The party’s commitment to cutting the size of the state (and there is behind-the-scenes unease as to how polices like reducing tax credits will play out and inevitably be mitigated) contrasted against the policy dynamic of ‘targeted interventionism’ which is becoming a hallmark of the current leadership. Be it the drive to promote development of a ‘Northern Powerhouse’, the creation of a National Infrastructure Commission (a policy stolen from the Labour manifesto) or public health market regulation, the difference for businesses is that the Conservatives are interested in hearing from those who can bring evidence-based solutions or ideas to the table.

The return of Cameron the moderniser

David Cameron found himself giving his speech as Prime Minister of a majority-Tory government that few believed possible just a few months before. It was the most ‘modernising’ of his premiership and definitely a return to the compassionate Conservativism of the early days of his leadership.  The speech bore the fingerprints of Steve Hilton, his former strategy director, particularly in its focus on poverty and achieving equality of opportunity, as well as the obstacles that entrench this.  In tackling issues traditionally perceived as left wing, he has moved the party firmly into the centre ground.  Whilst the rhetoric may have been searing, there was actually relatively little policy meat on the bone and how far the government is willing to act to address these vaulting ambitions in the years ahead will be of keen interest to business.

Focus on delivery

Following on from the small state interventionist theme above, the Government is cogniscent there is a pressure during a second term to deliver tangible results across the policy spectrum.  For businesses, this means the Government will be seeking to take a pragmatic approach and is open to solutions that are cost effective (somewhat reminiscent of the old Blairite approach that they are interested in ‘what works’).

Building on the theme of devolution, there was a clear interest in bringing decision-making down to a local level in many areas from transport, planning to health.  As a result, businesses seeking the ear of decision-makers will need to ensure their public affairs strategies take them beyond the city limits of London, Birmingham and Manchester, out into the towns and regions which will increasingly become the front line of innovation and decision-making.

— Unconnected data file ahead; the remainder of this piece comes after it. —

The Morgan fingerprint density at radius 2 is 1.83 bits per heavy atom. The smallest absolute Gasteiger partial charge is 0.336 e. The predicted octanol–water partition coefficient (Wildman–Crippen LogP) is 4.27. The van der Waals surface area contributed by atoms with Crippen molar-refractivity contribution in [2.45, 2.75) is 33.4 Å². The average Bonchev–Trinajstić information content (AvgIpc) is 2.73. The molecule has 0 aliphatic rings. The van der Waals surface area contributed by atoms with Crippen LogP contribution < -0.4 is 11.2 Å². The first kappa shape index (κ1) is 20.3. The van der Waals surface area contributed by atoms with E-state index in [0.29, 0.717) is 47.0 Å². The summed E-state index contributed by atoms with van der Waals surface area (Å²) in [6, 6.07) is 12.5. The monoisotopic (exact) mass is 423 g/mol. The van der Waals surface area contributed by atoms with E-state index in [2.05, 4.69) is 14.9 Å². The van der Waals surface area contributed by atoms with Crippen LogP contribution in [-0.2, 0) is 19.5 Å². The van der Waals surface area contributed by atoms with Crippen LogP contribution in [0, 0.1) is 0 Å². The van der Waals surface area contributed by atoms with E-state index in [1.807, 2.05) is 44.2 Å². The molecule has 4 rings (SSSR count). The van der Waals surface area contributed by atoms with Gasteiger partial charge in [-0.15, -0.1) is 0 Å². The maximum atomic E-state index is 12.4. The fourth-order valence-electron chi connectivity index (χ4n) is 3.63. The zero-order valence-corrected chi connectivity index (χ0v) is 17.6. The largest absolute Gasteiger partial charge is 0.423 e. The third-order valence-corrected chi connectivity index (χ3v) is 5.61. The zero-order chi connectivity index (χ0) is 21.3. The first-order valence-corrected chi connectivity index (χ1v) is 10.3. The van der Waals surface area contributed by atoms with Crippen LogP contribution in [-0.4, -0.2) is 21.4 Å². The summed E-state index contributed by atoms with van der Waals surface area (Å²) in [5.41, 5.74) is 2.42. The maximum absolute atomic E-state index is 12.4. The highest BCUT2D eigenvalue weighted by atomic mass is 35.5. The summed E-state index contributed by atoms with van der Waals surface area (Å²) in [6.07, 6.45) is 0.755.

The party avoided any serious splits on Europe, which for many was an achievement in itself.  But the issue rumbles on and as the result of negotiations become clear and the referendum campaign begins in earnest, the issue will dominate politics and crowd out other policy debates and activity.  There is therefore a danger that the party becomes consumed by the issue and government distracted – one to watch.

You can watch the key conference speeches for yourself here.

If you are interested in discussing how the issues raised in this brief report affect your organisation or undertaking a review to assess your position against policy priorities for any of the key political parties, please contact Neil Bayley: nbayley@goodrelations.co.uk

This was published by…

Neil Bayley photo

You may also like

TrustFord For You
There But Not There
Safety Chic
View our Work
Privacy Settings
We use cookies to enhance your experience while using our website. If you are using our Services via a browser you can restrict, block or remove cookies through your web browser settings. We also use content and scripts from third parties that may use tracking technologies. You can selectively provide your consent below to allow such third party embeds. For complete information about the cookies we use, data we collect and how we process them, please check our Privacy Policy
Consent to display content from Youtube
Consent to display content from Vimeo
Google Maps
Consent to display content from Google